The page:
Cat Urbigkit: Awbi The Guardian Dog vs The Red Foxes

Columnist Cat Urbigkit writes, "The snow crust in this deep snow winter hasn’t been strong enough to hold the weight of a large dog, so the foxes have been able to go about their business untroubled by the dogs. But that changed a few weeks ago..."

Cat Urbigkit

April 11, 20235 min read

Urbigkit Awbi Snow Crust v2

As any good houndsman can attest, a dog will change its vocalization based on the species it encounters and pursues. It’s up to the dog’s human companion to decipher the information being communicated through those vocalizations. 

My skills in this field have been tested the last few weeks, as Awbi, one of our livestock guardian dogs, reacts to wild predators as they move across the snow-covered landscape. Awbi’s tone and sounding pattern are different for small animals like foxes, amped up for coyotes, and delves into another realm for what we consider more dangerous predators.

Several red foxes spent the winter months using daybeds on the open sagebrush flat visible from our house. While the livestock guardian dogs have been able to see the small predators, the snow crust in this deep snow winter hasn’t been strong enough to hold the weight of a large dog, so the foxes have been able to go about their business untroubled by the dogs.

That changed a few weeks ago when a pair of foxes we’d been watching moved off the sagebrush flat and I assumed they had shifted to better hunting grounds elsewhere. As it turns out, that elsewhere is the rocky ridge directly above our house. According to Awbi, that was an unacceptable shift in fox activity. She switched from ignoring the foxes to actively harassing them.

The rocky ridge rising abruptly from the sagebrush flat would be a prime location for a fox den. Its rocks and brush would provide excellent hiding cover for a den excavated in the sandy soil, and an irrigation ditch near its base would provide water for pup rearing.

But the ridge overlooks our headquarters, with its variety of domestic animal inhabitants, including chickens that range around the yard during the day before being locked in their coop at night. A fat domestic hen would be a feast for a family of foxes, as would a newborn lamb, but our sheep flock will be moved to a distant area for lambing next month.

While I don’t consider the foxes much of a threat to our animals, this is Awbi’s area of expertise, and I defer to her judgment.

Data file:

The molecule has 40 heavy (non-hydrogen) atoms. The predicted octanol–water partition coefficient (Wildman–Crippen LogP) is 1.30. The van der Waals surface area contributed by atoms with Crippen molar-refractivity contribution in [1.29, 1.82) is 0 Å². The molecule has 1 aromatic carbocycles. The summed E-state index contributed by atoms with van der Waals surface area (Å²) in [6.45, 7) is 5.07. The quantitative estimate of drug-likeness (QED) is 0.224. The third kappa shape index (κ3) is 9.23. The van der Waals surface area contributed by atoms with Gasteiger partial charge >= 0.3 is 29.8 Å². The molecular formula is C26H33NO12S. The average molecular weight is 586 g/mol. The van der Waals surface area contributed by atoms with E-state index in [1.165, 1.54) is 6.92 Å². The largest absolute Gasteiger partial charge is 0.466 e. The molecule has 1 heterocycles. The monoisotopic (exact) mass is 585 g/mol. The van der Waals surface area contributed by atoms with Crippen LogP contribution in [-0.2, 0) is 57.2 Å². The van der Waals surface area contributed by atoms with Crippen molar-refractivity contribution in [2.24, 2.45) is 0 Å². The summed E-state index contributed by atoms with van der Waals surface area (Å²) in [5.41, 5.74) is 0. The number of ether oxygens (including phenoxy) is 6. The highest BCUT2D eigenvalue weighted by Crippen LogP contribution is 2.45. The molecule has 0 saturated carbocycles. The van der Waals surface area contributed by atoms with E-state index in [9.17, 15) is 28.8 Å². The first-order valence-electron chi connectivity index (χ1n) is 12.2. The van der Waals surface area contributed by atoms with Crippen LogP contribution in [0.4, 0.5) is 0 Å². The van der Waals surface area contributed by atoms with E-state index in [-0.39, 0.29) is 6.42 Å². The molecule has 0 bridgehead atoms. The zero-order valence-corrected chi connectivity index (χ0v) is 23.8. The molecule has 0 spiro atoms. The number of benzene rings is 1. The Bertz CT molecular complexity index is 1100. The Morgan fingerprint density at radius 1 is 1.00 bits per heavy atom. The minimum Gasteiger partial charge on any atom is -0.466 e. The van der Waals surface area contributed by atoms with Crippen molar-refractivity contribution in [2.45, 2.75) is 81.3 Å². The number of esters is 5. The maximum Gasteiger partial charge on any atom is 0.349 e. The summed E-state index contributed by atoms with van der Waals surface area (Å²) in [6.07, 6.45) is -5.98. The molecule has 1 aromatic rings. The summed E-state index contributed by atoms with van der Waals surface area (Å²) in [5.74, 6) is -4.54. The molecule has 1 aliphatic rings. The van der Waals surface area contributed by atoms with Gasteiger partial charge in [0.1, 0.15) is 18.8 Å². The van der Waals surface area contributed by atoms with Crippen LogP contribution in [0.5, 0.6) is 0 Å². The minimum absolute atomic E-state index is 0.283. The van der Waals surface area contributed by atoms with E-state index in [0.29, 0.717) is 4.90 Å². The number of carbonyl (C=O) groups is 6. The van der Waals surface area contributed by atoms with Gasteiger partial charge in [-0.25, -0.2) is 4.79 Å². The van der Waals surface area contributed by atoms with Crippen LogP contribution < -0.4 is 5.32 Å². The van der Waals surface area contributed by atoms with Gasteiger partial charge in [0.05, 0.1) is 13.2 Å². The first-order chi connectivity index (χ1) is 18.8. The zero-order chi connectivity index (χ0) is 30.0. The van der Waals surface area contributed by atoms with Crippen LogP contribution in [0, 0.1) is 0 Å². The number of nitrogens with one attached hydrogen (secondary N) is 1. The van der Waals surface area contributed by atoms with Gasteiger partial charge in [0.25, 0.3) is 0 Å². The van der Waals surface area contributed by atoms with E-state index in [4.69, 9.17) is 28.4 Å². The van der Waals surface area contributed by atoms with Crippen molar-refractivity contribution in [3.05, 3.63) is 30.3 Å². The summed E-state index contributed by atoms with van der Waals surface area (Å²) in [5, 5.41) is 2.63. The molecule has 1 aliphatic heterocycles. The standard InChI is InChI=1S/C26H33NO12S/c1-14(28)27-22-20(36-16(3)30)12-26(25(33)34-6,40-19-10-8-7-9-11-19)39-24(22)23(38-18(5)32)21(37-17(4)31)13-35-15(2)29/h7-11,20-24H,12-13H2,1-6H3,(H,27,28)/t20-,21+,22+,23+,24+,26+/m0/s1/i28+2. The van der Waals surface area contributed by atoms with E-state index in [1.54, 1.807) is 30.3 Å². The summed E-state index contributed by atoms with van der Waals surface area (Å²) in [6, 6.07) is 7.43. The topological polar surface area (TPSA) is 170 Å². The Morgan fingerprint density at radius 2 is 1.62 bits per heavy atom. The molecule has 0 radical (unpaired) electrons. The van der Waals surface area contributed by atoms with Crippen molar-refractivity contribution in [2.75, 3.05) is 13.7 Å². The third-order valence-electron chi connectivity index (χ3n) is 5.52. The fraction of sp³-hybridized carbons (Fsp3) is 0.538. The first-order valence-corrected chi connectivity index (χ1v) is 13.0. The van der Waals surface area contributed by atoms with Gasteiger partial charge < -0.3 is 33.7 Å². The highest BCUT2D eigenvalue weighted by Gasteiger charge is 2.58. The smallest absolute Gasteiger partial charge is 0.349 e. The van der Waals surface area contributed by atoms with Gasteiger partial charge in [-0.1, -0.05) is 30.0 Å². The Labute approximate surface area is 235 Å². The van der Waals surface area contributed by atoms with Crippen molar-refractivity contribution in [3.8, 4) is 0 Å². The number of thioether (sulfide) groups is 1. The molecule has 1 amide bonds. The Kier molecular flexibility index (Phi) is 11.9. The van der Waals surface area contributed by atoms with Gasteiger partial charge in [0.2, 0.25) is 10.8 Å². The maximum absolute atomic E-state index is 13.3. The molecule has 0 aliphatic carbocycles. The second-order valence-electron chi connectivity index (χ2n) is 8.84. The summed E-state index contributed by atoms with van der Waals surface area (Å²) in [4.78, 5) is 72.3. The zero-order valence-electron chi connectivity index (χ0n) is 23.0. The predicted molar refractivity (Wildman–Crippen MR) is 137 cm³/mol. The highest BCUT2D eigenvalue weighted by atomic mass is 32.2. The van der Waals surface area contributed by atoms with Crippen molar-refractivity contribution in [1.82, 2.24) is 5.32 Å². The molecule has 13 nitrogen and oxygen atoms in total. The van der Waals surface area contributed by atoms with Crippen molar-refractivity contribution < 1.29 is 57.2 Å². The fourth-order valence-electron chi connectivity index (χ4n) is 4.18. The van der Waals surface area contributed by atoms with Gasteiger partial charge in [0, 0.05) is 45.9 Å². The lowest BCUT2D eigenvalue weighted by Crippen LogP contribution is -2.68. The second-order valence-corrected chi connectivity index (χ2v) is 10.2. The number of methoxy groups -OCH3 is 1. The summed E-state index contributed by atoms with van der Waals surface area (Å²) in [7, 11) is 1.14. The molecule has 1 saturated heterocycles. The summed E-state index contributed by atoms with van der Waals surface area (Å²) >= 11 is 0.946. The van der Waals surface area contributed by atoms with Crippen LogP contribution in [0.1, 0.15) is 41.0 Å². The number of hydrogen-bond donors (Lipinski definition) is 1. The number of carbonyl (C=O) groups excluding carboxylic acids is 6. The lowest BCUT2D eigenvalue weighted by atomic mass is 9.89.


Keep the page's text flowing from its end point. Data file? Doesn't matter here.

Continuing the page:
Early one cold morning last month I watched one of the foxes walk past our occupied dog kennel, knowing full well that the dogs were unable to give chase. The movements of a sly fox around our yard could result in its successful snatching of one of our small animals.

So when Awbi lit up and led the other guardian dogs into a chase into the rocks a few weeks ago, I wasn’t surprised to see the animal on the run was a red fox. While the dogs chased one fox across the ridge, another fox emerged to perch atop a boulder to watch.

Urbigkit Awbi Fox Chase 4 11 23

The snow is still a problem for the dogs. While the fox could race across the top of the snowfield, the dogs would bust through the snow crust, floundering around in the deep snow until they could regain their footing.

After a few unsuccessful chases, surely the dogs would give up. Not Awbi. She pursued the foxes often enough that she began beating a packed trail through the snow, allowing her to gain ground in the chases.

As the days passed, Awbi’s barks would ring out as she set off in pursuit, and I watched at what looked to be a game between the quick foxes and the large dog. Every morning, every evening, the same chase would play out.

Eventually Awbi’s persistence revealed that the game had a purpose.

One recent evening I watched Awbi as she chased a fox across the ridge, pursuing the fox until it reached low saddle that connects with a lower ridge. Once the fox entered the saddle, Awbi stopped, the fox stopped, and the chase was over. The animals stood and looked at each other for a moment before Awbi turned to slowly traverse the way she had come, the fox sitting down to watch the big dog as she moved away.

It was at that point I realized that Awbi ’s persistence in chasing these foxes wasn’t simply a random, opportunistic act but a strategy to enforce a spacial separation between the wild predators and the animals she protects.

Awbi was chasing the foxes not just out of an area she defined as her territory, but into an adjacent area where the dogs would leave them alone. The chases were an act of defining territories for both the guardian dogs and their smaller wild relatives. 

Urbigkit Awbi Fox Safe 4 11 23

The next few days saw a repeated pattern, until the pair of foxes gave up their claim to the ridge above the house. They could move about on the lower ridge in the distance without interference from the dogs – this zone was “safe.” Awbi would bark in warning when the foxes approached the saddle, but the foxes stayed on their ridge.

It’s bound to be a successful strategy. There is a spot at the base of the lower ridge that has been used for fox dens the last few years. As we check irrigation water in the summer, we often spot the fox pups lounging around in the sand outside their dens. The guardian dogs know the locations of the dens, but do not disturb them.

By the time the sheep flock and their dogs return to the area in the fall, the fox pups will be grown and gone.

Cat Urbigkit is an author and rancher who lives on the range in Sublette County, Wyoming. Her column, Range Writing, appears weekly in Cowboy State Daily.

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Cat Urbigkit

Public Lands and Wildlife Columnist